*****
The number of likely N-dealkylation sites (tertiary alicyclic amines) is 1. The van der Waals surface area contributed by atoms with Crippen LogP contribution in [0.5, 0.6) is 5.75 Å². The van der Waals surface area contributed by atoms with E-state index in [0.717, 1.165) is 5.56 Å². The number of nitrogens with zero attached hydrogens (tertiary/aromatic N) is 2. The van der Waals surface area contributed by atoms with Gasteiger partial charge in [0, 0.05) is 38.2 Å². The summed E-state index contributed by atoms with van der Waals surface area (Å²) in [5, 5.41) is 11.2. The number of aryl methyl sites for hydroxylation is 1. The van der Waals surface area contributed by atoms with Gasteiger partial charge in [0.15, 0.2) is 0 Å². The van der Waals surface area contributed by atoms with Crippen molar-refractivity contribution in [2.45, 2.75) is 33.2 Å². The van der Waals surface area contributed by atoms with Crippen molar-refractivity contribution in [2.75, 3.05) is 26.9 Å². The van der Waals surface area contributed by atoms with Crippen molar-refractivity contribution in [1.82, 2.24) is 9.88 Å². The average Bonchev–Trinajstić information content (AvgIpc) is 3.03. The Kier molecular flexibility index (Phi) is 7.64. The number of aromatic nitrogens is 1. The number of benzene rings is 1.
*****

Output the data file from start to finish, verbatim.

The number of likely N-dealkylation sites (tertiary alicyclic amines) is 1. The van der Waals surface area contributed by atoms with Crippen LogP contribution in [0.5, 0.6) is 5.75 Å². The van der Waals surface area contributed by atoms with E-state index in [0.717, 1.165) is 5.56 Å². The number of nitrogens with zero attached hydrogens (tertiary/aromatic N) is 2. The van der Waals surface area contributed by atoms with Gasteiger partial charge in [0, 0.05) is 38.2 Å². The summed E-state index contributed by atoms with van der Waals surface area (Å²) in [5, 5.41) is 11.2. The number of aryl methyl sites for hydroxylation is 1. The van der Waals surface area contributed by atoms with Gasteiger partial charge in [0.15, 0.2) is 0 Å². The van der Waals surface area contributed by atoms with Crippen molar-refractivity contribution in [2.45, 2.75) is 33.2 Å². The van der Waals surface area contributed by atoms with Crippen molar-refractivity contribution in [2.75, 3.05) is 26.9 Å². The van der Waals surface area contributed by atoms with Crippen molar-refractivity contribution in [1.82, 2.24) is 9.88 Å². The average Bonchev–Trinajstić information content (AvgIpc) is 3.03. The Kier molecular flexibility index (Phi) is 7.64. The number of aromatic nitrogens is 1. The number of benzene rings is 1.